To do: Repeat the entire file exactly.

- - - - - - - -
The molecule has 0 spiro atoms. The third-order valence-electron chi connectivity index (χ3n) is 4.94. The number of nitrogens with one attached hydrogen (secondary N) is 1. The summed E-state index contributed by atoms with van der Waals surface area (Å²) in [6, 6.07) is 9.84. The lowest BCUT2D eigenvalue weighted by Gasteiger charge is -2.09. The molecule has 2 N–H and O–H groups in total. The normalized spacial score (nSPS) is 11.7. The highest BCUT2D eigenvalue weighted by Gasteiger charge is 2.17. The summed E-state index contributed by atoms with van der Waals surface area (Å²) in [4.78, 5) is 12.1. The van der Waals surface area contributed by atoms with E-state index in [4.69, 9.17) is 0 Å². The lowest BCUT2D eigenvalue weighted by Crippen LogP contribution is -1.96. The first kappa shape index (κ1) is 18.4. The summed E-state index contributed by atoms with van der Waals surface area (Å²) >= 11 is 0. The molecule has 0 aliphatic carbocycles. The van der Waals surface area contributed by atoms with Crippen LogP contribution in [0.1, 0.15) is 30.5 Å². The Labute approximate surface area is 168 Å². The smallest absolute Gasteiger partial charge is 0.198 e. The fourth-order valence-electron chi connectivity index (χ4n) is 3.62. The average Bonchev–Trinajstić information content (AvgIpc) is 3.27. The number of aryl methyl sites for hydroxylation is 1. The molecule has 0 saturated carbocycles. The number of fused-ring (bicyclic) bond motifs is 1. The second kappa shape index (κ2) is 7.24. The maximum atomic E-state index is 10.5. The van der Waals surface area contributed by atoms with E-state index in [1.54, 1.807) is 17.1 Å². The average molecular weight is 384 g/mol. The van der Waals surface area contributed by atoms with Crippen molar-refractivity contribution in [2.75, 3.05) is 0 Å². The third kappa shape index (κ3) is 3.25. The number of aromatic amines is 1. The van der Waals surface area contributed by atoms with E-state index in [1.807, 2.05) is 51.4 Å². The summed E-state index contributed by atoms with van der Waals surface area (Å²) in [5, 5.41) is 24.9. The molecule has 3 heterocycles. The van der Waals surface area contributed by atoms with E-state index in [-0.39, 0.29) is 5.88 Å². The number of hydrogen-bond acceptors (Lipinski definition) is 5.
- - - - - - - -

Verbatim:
The molecule has 0 spiro atoms. The third-order valence-electron chi connectivity index (χ3n) is 4.94. The number of nitrogens with one attached hydrogen (secondary N) is 1. The summed E-state index contributed by atoms with van der Waals surface area (Å²) in [6, 6.07) is 9.84. The lowest BCUT2D eigenvalue weighted by Gasteiger charge is -2.09. The molecule has 2 N–H and O–H groups in total. The normalized spacial score (nSPS) is 11.7. The highest BCUT2D eigenvalue weighted by Gasteiger charge is 2.17. The summed E-state index contributed by atoms with van der Waals surface area (Å²) in [4.78, 5) is 12.1. The van der Waals surface area contributed by atoms with E-state index in [4.69, 9.17) is 0 Å². The lowest BCUT2D eigenvalue weighted by Crippen LogP contribution is -1.96. The first kappa shape index (κ1) is 18.4. The summed E-state index contributed by atoms with van der Waals surface area (Å²) >= 11 is 0. The molecule has 0 aliphatic carbocycles. The van der Waals surface area contributed by atoms with Crippen LogP contribution in [0.1, 0.15) is 30.5 Å². The Labute approximate surface area is 168 Å². The smallest absolute Gasteiger partial charge is 0.198 e. The fourth-order valence-electron chi connectivity index (χ4n) is 3.62. The average Bonchev–Trinajstić information content (AvgIpc) is 3.27. The number of aryl methyl sites for hydroxylation is 1. The molecule has 0 saturated carbocycles. The number of fused-ring (bicyclic) bond motifs is 1. The second kappa shape index (κ2) is 7.24. The maximum atomic E-state index is 10.5. The van der Waals surface area contributed by atoms with E-state index in [1.54, 1.807) is 17.1 Å². The average molecular weight is 384 g/mol. The van der Waals surface area contributed by atoms with Crippen molar-refractivity contribution in [2.75, 3.05) is 0 Å². The third kappa shape index (κ3) is 3.25. The number of aromatic amines is 1. The van der Waals surface area contributed by atoms with E-state index in [1.807, 2.05) is 51.4 Å². The summed E-state index contributed by atoms with van der Waals surface area (Å²) in [5, 5.41) is 24.9. The molecule has 3 heterocycles. The van der Waals surface area contributed by atoms with E-state index in [-0.39, 0.29) is 5.88 Å². The number of hydrogen-bond acceptors (Lipinski definition) is 5.